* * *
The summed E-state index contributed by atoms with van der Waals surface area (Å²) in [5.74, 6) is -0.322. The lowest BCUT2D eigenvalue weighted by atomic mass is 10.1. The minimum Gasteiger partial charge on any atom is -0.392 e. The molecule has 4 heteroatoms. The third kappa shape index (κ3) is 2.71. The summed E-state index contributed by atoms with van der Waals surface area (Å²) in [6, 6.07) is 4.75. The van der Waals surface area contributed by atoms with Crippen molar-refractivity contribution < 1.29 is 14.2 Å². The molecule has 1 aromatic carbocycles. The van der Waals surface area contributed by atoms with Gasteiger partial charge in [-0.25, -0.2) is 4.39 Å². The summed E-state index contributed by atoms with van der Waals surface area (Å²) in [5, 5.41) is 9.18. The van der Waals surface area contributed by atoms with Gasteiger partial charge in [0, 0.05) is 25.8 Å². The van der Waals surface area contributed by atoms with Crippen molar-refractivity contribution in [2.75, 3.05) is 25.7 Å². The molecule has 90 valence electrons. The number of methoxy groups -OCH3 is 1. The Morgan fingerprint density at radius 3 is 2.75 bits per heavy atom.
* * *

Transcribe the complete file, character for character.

The summed E-state index contributed by atoms with van der Waals surface area (Å²) in [5.74, 6) is -0.322. The lowest BCUT2D eigenvalue weighted by atomic mass is 10.1. The minimum Gasteiger partial charge on any atom is -0.392 e. The molecule has 4 heteroatoms. The third kappa shape index (κ3) is 2.71. The summed E-state index contributed by atoms with van der Waals surface area (Å²) in [6, 6.07) is 4.75. The van der Waals surface area contributed by atoms with Crippen molar-refractivity contribution < 1.29 is 14.2 Å². The molecule has 1 aromatic carbocycles. The van der Waals surface area contributed by atoms with Gasteiger partial charge in [-0.25, -0.2) is 4.39 Å². The summed E-state index contributed by atoms with van der Waals surface area (Å²) in [5, 5.41) is 9.18. The van der Waals surface area contributed by atoms with Gasteiger partial charge in [0, 0.05) is 25.8 Å². The van der Waals surface area contributed by atoms with Crippen molar-refractivity contribution in [2.75, 3.05) is 25.7 Å². The molecule has 90 valence electrons. The number of methoxy groups -OCH3 is 1. The Morgan fingerprint density at radius 3 is 2.75 bits per heavy atom.